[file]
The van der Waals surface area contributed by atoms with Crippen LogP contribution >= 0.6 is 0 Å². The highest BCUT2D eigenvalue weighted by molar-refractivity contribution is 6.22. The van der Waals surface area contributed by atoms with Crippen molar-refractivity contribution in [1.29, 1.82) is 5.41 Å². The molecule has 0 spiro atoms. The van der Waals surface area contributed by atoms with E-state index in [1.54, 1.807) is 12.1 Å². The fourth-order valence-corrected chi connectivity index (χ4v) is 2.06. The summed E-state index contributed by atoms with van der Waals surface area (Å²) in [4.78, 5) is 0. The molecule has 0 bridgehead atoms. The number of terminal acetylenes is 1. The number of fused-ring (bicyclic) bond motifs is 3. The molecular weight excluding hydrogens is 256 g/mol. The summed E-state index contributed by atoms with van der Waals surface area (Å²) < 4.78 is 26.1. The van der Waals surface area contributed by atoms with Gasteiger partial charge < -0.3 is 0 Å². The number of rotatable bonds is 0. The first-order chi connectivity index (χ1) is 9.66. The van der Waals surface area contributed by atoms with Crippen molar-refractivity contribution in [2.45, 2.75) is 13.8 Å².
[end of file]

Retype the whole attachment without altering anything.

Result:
The van der Waals surface area contributed by atoms with Crippen LogP contribution >= 0.6 is 0 Å². The highest BCUT2D eigenvalue weighted by molar-refractivity contribution is 6.22. The van der Waals surface area contributed by atoms with Crippen molar-refractivity contribution in [1.29, 1.82) is 5.41 Å². The molecule has 0 spiro atoms. The van der Waals surface area contributed by atoms with E-state index in [1.54, 1.807) is 12.1 Å². The fourth-order valence-corrected chi connectivity index (χ4v) is 2.06. The summed E-state index contributed by atoms with van der Waals surface area (Å²) in [4.78, 5) is 0. The molecule has 0 bridgehead atoms. The number of terminal acetylenes is 1. The number of fused-ring (bicyclic) bond motifs is 3. The molecular weight excluding hydrogens is 256 g/mol. The summed E-state index contributed by atoms with van der Waals surface area (Å²) < 4.78 is 26.1. The van der Waals surface area contributed by atoms with Gasteiger partial charge < -0.3 is 0 Å². The number of rotatable bonds is 0. The first-order chi connectivity index (χ1) is 9.66. The van der Waals surface area contributed by atoms with Crippen molar-refractivity contribution in [2.45, 2.75) is 13.8 Å².